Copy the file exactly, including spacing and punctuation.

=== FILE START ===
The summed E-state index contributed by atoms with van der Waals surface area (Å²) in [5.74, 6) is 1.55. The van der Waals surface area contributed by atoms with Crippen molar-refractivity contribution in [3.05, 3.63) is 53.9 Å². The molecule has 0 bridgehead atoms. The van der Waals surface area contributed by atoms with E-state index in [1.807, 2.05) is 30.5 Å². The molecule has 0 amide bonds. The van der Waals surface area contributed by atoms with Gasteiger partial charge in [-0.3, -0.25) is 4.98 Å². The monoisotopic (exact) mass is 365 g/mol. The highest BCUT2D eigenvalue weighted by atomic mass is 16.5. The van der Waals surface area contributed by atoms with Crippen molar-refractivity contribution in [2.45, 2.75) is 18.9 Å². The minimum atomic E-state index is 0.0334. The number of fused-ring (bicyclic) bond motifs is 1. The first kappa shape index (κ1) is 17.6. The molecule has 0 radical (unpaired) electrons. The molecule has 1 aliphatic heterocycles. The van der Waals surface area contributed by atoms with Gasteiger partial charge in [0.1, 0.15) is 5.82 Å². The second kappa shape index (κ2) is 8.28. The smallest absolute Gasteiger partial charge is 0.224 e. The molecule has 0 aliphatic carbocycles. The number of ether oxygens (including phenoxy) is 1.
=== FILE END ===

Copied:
The summed E-state index contributed by atoms with van der Waals surface area (Å²) in [5.74, 6) is 1.55. The van der Waals surface area contributed by atoms with Crippen molar-refractivity contribution in [3.05, 3.63) is 53.9 Å². The molecule has 0 bridgehead atoms. The van der Waals surface area contributed by atoms with E-state index in [1.807, 2.05) is 30.5 Å². The molecule has 0 amide bonds. The van der Waals surface area contributed by atoms with Gasteiger partial charge in [-0.3, -0.25) is 4.98 Å². The monoisotopic (exact) mass is 365 g/mol. The highest BCUT2D eigenvalue weighted by atomic mass is 16.5. The van der Waals surface area contributed by atoms with Crippen molar-refractivity contribution in [2.45, 2.75) is 18.9 Å². The minimum atomic E-state index is 0.0334. The number of fused-ring (bicyclic) bond motifs is 1. The first kappa shape index (κ1) is 17.6. The molecule has 0 radical (unpaired) electrons. The molecule has 1 aliphatic heterocycles. The van der Waals surface area contributed by atoms with Gasteiger partial charge in [0.1, 0.15) is 5.82 Å². The second kappa shape index (κ2) is 8.28. The smallest absolute Gasteiger partial charge is 0.224 e. The molecule has 0 aliphatic carbocycles. The number of ether oxygens (including phenoxy) is 1.